Movie Review by Susan Hodgetts
Starring: Anne Reid, Daniel Craig, Cathryn Bradshaw, Steven Mackintosh, Anna Wilson-Jones
Director: Roger Michell
The latest from NOTTING HILL director Roger Michell puts inter-familial relationships under the microscope through the loss of a key family member (the husband and father), focussing on the somewhat erratic effect it has on the ageing wife and mother he has left behind.
Penned by acclaimed novelist and screenwriter Hanif Kureishi, also known for INTIMACY and MY BEAUTIFUL LAUNDERETTE, THE MOTHER plays on the current penchant for 60+ women gaining a new lease of life after their husbands’ untimely demise, and their stubborn refusal to accept that their sexual life is over.
When ‘Toots’ and May visit their grown up children Bobby (Steven Mackintosh) and Paula (Cathryn Bradshaw) in London, Toots suffers a sudden heart attack and dies. May, unable to face going back to their home up North where she’ll “sit down for 20 years and end up shunted off to a retirement home”, decides much to her children’s annoyance to stay in London. But this only leaves her feeling ignored, confused and alone as she is persistently shuttled between her busy offspring, locked out of their frantic city lives.
As they all buzz off to work for the day, the only person left for company is Bobby and wife Helen’s odd builder, Darren (Daniel Craig), a free-spirited but messed up guy who also appears to have no sense of direction, coupled with a rather flexible sense of guilt and morality (unless he thinks he is doing his numerous women a favour by bedding them all).
But her husband’s death has sparked off in May an internal crisis about her past and her future, leading her need for sexual awakening and her need to look after someone (perhaps her lost children?) to fuse together unfortunately in Darren – despite the fact that her daughter is also sleeping with him.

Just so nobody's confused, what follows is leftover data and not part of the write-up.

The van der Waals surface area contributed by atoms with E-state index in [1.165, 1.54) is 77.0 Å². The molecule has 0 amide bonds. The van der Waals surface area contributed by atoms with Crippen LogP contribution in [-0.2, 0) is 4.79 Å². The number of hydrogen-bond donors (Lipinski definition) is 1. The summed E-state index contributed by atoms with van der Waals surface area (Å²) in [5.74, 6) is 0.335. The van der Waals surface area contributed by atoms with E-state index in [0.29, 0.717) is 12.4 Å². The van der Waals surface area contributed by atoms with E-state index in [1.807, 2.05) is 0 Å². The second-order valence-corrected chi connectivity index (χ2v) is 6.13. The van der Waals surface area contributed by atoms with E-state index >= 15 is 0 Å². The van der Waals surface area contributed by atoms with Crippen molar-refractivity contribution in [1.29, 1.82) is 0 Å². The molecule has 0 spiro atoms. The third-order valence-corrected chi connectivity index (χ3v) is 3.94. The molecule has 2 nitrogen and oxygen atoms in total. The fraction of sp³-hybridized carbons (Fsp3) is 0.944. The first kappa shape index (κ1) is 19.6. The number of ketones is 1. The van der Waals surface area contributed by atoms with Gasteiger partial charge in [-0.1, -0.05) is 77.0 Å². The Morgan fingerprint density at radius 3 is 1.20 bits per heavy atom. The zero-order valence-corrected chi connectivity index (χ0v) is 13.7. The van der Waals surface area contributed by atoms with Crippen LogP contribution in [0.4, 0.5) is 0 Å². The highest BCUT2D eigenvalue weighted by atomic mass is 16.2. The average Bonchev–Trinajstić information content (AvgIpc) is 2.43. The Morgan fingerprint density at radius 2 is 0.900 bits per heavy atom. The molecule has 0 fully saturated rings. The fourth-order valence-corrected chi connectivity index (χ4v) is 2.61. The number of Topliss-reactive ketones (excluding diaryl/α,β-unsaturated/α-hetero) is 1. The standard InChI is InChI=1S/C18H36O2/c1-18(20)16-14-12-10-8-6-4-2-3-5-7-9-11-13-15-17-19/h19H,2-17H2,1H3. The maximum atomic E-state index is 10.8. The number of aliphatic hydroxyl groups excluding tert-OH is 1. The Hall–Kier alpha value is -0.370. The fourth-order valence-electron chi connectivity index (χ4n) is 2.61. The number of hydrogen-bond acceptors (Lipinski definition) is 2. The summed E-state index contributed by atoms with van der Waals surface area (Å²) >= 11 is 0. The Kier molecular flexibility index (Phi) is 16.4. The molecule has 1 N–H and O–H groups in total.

The state of her relationships with her children, and the relationships she has created between them start to unravel – and it’s not a pretty sight.
What makes this film so interesting is its stubborn refusal to gloss over the ugliness of any of the issues it tackles from the children’s selfish rejection of their mother to what most would term her somewhat dubious actions with a man 30 years younger. What will shock most people (aside from the sex scenes between a woman in her 60s and a man in his 30s) is the relationship between mother and daughter and how it all seems to have gone so badly wrong.
Although her children are extremely selfish there are plenty of hints that May was not the best of mothers – perhaps she made them like this? The end result, quite rightly, is that the sympathies don’t really lie in one place, although Anne Reid’s brave central performance makes sure that she gains a large slice of it.
There is some cracking acting particularly from Reid in her first central role and the film feels well rounded, but this is more an intense character study rather than a film for entertainment’s sake. If you were expecting something similar to recent runaway nudey hit CALENDAR GIRLS – that it is not.
Bound to shock some, this film’s strength and joy is its bolshiness in painting a stark, bleak picture of family life and its stubborn refusal to glaze over it.